LONDON — In a modest sale by almost any standard, boutique firm Phillips sold £12,330,000 ($18,864,900) of contemporary art on Thursday in a sparsely attended salesroom in Victoria. While the audience was admittedly mostly young and extremely attractive, the usual gravitas of major international dealers was obviously absent. The tally barely hurdled the low-end of its £11.9-18.1 million pre-sale estimate once the cumulative buyer’s premiums were added and compared to last June’s £23.3 million ($36.2 million) result, appeared to be on a kind of art market crash diet. Still, all but two of the 27 lots offered found buyers for a top-class buy-in rate of eight percent by lot and 11 percent by value, putting duopoly giants Christie’s and Sotheby’s stats to shame. Then again, the auction took about 30 minutes from start to finish, compared to the two-hour plus marathons at the Mayfair sales on Tuesday and Wednesday evenings that cumulatively took in approximately £145.7 million ($223.2 million).
While thin in terms of lot numbers, Phillips excelled with a bright cast of younger contemporary artists, like Rob Pruitt’s “Untitled” from 2011, a 48 inch square canvas populated by glitter-encrusted panda bears, which sold to a telephone bidder for £104,500 ($159,885), well over its £30-50,000 estimate. Similarly, Kelley Walker’s brick-walled, silkscreen canvas, “Untitled” from 2007, also leaped beyond its £150,000 high estimate, selling to another telephone for £230,500 ($352,665). That strong beat continued as Tauba Auerbach’s abstraction in acrylic on canvas, “Untitled (Fold) XV” from 2010 attracted four bidders and sold to another anonymous telephone for £386,500 ($591,345), outstripping its £300,000 pre-sale estimate.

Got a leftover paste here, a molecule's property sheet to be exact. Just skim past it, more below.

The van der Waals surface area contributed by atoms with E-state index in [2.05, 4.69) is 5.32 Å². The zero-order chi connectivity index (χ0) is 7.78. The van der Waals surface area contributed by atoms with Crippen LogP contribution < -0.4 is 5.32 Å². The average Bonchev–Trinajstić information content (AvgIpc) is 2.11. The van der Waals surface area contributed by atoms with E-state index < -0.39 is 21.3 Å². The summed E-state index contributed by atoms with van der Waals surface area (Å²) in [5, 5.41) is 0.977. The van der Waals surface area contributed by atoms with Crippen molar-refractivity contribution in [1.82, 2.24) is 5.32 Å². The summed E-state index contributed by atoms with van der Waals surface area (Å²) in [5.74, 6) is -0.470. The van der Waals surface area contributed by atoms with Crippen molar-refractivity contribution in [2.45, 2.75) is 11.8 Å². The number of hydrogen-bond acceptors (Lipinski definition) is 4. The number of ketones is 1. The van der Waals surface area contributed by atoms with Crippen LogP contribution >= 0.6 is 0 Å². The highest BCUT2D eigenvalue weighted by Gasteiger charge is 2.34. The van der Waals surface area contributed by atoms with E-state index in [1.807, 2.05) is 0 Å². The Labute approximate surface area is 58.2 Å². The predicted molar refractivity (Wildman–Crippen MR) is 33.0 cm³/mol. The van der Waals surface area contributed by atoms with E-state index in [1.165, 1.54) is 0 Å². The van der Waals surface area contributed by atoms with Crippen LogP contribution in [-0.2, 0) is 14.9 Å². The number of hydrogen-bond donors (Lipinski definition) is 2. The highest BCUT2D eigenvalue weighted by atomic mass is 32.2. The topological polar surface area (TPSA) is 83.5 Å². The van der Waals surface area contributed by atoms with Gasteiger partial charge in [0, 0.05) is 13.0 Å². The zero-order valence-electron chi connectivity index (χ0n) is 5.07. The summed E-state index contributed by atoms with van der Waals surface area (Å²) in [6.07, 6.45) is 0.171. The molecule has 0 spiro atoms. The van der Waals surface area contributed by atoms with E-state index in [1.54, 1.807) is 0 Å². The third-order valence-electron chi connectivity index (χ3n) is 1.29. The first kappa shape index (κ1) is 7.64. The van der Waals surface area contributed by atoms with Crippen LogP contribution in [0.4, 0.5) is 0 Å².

Phillips secured financial, third party guarantees on a number of the pricier lots including the striking Rudolf Stingel painting “Untitled (Bolega),” a petite self-portrait from 2007 named for the photographer who snapped the original image that sold to another telephone bidder for £782,500 ($1,197,225), near the top of its £600-800,000 estimate, and Anish Kapoor’s “Untitled” from 1996, in midnight blue pigment on aluminum, which sold to another telephone bidder on what appeared to be a single bid for £1,142,500 ($1,748,025), just over the low end of its £1-1.5 million estimate.
In the same guaranteed corral, Andy Warhol’s self-explanatory “Diamond Dust Shoes” from 1980-81 (est. £900,000-1.2 million) sold for the same price as the Kapoor and given the rather shaky state of his gigantic secondary market, the guarantee insurance was probably a pre-requisite for success. Another Warhol, “Pontiac” from 1962, an extinct General Motors’ brand logo in acrylic and pencil on canvas, bereft of a guarantee, failed to sell at an imaginary bid of £1.2 million ($1.83 million) — its pre-sale estimate placed it in the £1,5-2.5 million range.